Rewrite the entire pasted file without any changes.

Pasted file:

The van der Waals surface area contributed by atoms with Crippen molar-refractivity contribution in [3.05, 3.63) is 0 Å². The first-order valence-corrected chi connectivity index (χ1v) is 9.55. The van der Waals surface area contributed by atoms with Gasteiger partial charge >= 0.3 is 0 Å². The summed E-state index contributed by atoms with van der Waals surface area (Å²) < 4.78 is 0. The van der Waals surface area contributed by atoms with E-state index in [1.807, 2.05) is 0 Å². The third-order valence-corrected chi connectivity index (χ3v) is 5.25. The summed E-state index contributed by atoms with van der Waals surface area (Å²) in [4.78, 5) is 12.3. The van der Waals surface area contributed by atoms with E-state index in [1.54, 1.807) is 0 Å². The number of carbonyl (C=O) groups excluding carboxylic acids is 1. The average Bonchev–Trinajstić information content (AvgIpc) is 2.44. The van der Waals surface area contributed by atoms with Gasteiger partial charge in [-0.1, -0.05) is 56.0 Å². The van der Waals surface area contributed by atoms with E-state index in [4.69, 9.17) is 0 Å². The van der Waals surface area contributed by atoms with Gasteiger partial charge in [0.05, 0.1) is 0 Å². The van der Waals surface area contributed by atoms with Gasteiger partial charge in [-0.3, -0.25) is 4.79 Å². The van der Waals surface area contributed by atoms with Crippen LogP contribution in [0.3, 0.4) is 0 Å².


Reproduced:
The van der Waals surface area contributed by atoms with Crippen molar-refractivity contribution in [3.05, 3.63) is 0 Å². The first-order valence-corrected chi connectivity index (χ1v) is 9.55. The van der Waals surface area contributed by atoms with Gasteiger partial charge >= 0.3 is 0 Å². The summed E-state index contributed by atoms with van der Waals surface area (Å²) < 4.78 is 0. The van der Waals surface area contributed by atoms with E-state index in [1.807, 2.05) is 0 Å². The third-order valence-corrected chi connectivity index (χ3v) is 5.25. The summed E-state index contributed by atoms with van der Waals surface area (Å²) in [4.78, 5) is 12.3. The van der Waals surface area contributed by atoms with E-state index in [1.54, 1.807) is 0 Å². The number of carbonyl (C=O) groups excluding carboxylic acids is 1. The average Bonchev–Trinajstić information content (AvgIpc) is 2.44. The van der Waals surface area contributed by atoms with Gasteiger partial charge in [-0.1, -0.05) is 56.0 Å². The van der Waals surface area contributed by atoms with E-state index in [4.69, 9.17) is 0 Å². The van der Waals surface area contributed by atoms with Gasteiger partial charge in [0.05, 0.1) is 0 Å². The van der Waals surface area contributed by atoms with Gasteiger partial charge in [-0.3, -0.25) is 4.79 Å². The van der Waals surface area contributed by atoms with Crippen LogP contribution in [0.3, 0.4) is 0 Å².